There is no doubt that a lot of things would change in our bodies as we grow older. The most visible changes occur in the appearance of our skin. But a lot goes on beneath the skin too. Progressive changes occur in every system of our bodies as we advance in age. The muscular system is not left out. So, what are the effects of aging on the muscular system? How does aging change the structure and function of our muscles? Primarily, over time as you begin to age, you will lose a good measure of muscle mass as well as strength. This could have profound effects on both health and performance.
The decline in muscle mass and function that occurs with age is called Sarcopenia. This name is a combination of two Greek words, ‘sarcos’ and ‘penia’. In Greek, sarcos means flesh, while penia means loss. But then, in modern medical terms, its meaning also included the loss of power and muscle strength, as well as a reduction in function. Sarcopenia is a normal occurrence with an increase in age. It is one of the major reasons why older people are frail. You will agree that frailty is one of the major fears of people about old age.
What Are the Effects of Aging on the Muscular System?
There are quite a few changes that occur in your muscular system with age. But let’s start with the changes that affect gross muscle tissues. These changes in gross muscle tissues include the following:
1. Reduction in muscle mass
Muscular changes with old age start from the loss of muscle mass. And since lean muscle mass makes up about half the total of your body weight, you would also lose weight when your muscle mass decreases.
Do you know that you may have lost as much as 25 percent of your muscle mass by the age of 75 years? By the time you are 75 years old, most of your muscle mass would have been replaced with an increase in fat mass.
Even from early adulthoods, the muscle mass of your lower limbs would have started reducing gradually. But by the time you hit 50 years of age, the reduction begins to happen at a faster rate.
The major decrease is seen in structures that aid contraction (called contractile structures). On the other hand, there is usually an increase in non-contractile structures like connective tissues and fat.
2. Reduction in muscle strength
It may surprise you to know that from the time you are about 25 years old, the number of fibers in your muscles would start decreasing slowly. This progresses at a more pronounced rate when you grow much older.
So then, your muscle mass would not only reduce, but the number of fibers in your muscles would also reduce as you age. Meanwhile, the reduction in muscle mass may be a resultant effect of this reduction in muscle fibers.
As muscle fibers reduce in number as muscle mass reduces too, strength would also reduce. As such, you would not be able to exercise much or carry out normal daily activities.
Changes That Occur in Muscle Fiber as You Age
Aside from the reduction in the number of muscle fibers that lead to a reduction in strength, a few other changes affect muscle fibers. They are as follows:
1. Changes That Affect the Size of Muscle Fiber
Have you ever wondered why aged people often fall? They usually fall because the strength of their muscles and ability to balance has reduced. These reductions occur as a result of muscle aging.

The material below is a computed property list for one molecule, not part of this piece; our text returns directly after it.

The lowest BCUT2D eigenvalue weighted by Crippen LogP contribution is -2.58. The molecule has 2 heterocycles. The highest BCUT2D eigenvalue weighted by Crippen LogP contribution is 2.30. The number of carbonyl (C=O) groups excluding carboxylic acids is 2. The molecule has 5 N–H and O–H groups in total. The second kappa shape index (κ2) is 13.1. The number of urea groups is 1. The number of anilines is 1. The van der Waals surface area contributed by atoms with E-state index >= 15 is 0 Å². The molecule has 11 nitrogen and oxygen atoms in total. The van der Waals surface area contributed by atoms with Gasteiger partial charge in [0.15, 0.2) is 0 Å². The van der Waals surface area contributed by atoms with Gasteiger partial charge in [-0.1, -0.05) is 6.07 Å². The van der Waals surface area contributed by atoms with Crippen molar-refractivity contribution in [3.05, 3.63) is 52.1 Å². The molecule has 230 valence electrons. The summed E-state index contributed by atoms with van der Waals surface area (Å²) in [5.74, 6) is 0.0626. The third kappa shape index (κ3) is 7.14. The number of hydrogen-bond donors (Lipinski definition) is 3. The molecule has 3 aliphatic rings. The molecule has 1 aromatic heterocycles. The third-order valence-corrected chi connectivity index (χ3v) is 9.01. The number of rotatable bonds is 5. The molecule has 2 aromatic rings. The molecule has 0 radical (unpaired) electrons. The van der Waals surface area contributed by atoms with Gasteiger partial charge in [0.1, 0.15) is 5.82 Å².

There are different types of muscle fibers. Types II (A and B) muscle fibers usually reduce as we age. These reductions occur in their total number, area percentage, and average fiber area.
Type I fibers, on the other hand, would increase both in number and cross-sectional area. However, they do not increase in size.
Due to the reductions that happen in Type II (A and B) fibers, they usually appear flatter and smaller, thus reducing in quality. As muscle quality deteriorates, balancing coordination would also deteriorate.
However, the reduction in the total number of fibers has a greater effect than the changes that affect individual fibers. However, since type II (fast-twitch) muscle fibers are responsible for force generation. Aged people may have problems in this area.
2. Changes That Affect the Size and Number of Motor Units
Nerves control the activity of muscles at the fiber level. These nerves are called motor neurons. Most experts agree that muscle fibers are usually lost on older people due to the loss of motor neurons.
One of the normal cycles of life is the denervation and re-innervation of muscle fiber. This occurs all through an individual’s lifespan. The problem in old age is that denervation seems to occur at a faster rate than re-innervation.
By the time you are 60 years old, you would likely have only about three-quarts to half the motor neurons you had at the age of 20. What then happens to the de-innervated muscle fibers? They would most likely just die off.
Some fast-twitch fibers do not die off, though. They get re-innervated by slow-twitch neurons. This would make them act like slow-twitch fibers even though they are not.
Effects of Sarcopenia on Muscle Function
There is virtually no system in your body that has nothing to do with the muscular system in one way or the other. This means that anything that generally affects the muscular system has wide-spread effects. It would have a great impact on how you function in all the activities of your daily living.
Sarcopenia contributes majorly to:
- A reduction in gait speed
- An increased number of falls due to the reduced level of balance
- Fractures in old age (as a result of more falls)
What are the effects of aging on the muscular system? They cause changes in both gross muscle tissue and muscle fibers. These changes can negatively affect your health and performance. But then, they can be reversed by frequent resistant training, a well-balanced healthy diet, and taking dietary supplements as needed.